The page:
- June
Posted By : Adrian Chan

Alan Cooper writes the following in his company’s newsletter: “Although it is difficult to predict exactly what the other second-order effects of wireless technology will be, it is clear that widespread, high-speed, always-on, wireless connectivity will have enormous cultural impact in the near future. One area that interests me is the concept of “face.” When you drive down the street, strangers can see what kind of car you drive, read your license plate, and view your bumper stickers. This is one “face” you display. When you hand a colleague a business card at a conference, this is another “face.” We all have many “faces,” but they are generally informal, and are rarely constructed digitally.

In the wireless future, you will be able to automatically share a lot of very rich information with others, some of them strangers, some colleagues, and some intimate friends. These will be your “faces.” You will have to choose what information you want to give to these individuals. Do you want to offer up a resume, a blank wall, or an autobiography? Photographs of your family? Glimpses into your hobbies or interests? If you want, you could give a twenty-page, copiously illustrated bumper sticker to every person you meet.”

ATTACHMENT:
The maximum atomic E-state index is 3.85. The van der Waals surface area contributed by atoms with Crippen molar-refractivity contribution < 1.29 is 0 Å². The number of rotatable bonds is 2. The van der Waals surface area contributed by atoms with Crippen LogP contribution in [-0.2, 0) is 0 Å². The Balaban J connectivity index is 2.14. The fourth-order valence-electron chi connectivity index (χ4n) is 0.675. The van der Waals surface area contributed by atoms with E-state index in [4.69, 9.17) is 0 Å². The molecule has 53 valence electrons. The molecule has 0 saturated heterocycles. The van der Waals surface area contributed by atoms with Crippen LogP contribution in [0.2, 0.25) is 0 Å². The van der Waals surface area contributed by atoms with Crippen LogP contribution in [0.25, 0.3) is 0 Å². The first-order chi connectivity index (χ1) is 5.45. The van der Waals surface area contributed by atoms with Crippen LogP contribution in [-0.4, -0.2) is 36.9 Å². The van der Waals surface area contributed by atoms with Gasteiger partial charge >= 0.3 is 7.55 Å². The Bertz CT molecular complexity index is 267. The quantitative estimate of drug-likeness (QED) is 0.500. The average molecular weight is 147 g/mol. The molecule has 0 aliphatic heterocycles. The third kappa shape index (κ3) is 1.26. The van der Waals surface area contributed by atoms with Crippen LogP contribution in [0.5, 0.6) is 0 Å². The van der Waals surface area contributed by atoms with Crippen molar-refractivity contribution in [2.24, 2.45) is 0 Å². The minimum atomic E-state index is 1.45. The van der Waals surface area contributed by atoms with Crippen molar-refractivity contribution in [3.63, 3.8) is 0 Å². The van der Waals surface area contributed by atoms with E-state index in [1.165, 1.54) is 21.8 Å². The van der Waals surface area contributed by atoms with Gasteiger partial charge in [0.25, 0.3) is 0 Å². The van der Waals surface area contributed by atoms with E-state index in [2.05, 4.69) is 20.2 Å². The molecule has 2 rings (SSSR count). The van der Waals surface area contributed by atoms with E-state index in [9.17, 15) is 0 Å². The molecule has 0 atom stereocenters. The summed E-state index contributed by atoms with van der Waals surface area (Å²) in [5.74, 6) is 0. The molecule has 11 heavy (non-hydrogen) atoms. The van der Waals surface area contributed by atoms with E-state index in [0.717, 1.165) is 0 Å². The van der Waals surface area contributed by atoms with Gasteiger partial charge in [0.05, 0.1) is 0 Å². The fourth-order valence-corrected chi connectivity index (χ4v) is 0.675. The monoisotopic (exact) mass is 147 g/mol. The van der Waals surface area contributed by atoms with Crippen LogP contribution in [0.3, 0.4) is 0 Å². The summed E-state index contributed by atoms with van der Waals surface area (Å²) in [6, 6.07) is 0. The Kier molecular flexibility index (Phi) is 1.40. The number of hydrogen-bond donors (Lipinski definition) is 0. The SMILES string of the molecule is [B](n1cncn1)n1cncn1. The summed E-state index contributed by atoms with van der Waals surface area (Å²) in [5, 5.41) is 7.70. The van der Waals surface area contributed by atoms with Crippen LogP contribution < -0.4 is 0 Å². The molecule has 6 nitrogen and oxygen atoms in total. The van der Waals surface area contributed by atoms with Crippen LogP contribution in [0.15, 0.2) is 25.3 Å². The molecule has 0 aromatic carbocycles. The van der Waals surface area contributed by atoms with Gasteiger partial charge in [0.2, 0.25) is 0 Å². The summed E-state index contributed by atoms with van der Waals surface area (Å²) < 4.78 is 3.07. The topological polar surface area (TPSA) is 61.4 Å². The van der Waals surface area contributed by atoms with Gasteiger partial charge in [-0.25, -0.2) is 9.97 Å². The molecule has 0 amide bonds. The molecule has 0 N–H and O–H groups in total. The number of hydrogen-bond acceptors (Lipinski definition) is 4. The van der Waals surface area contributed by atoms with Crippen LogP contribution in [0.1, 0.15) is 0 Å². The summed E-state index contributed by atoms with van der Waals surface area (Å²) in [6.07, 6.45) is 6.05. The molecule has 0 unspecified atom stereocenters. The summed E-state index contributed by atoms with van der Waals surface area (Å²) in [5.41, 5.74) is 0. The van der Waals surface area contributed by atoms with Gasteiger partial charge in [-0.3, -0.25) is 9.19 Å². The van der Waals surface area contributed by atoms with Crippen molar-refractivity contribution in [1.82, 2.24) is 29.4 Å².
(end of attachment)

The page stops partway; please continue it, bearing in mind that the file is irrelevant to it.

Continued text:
Bad analogy. Faces are dynamic, expressive, and communicative. What Mr. Cooper describes here has as much faciality as a steak has life. No, less.

Digital artifacts, documents, files, and other forms of information have no face. They are tokens. Structured, interpretable, useful perhaps. But contextless and insubstantial… As soon as a “face” is removed from its wearer, and more importantly perhaps, from communication, it becomes a mask. I think that might be a better term here. For a mask neither changes expression to manifest inner feelings, nor to mirror perceived expressions. It’s through face that we integrate in the company of others. Face is shared. Masks are worn, hung on the wall, and perhaps traded. Face wears belonging. Masks belong on a face.

If we are truly to understand the implications of second order effects of wireless and other communications technologies, we need to think about the substitution of mask for face, and of how the loss of face compromises our experience of communication.


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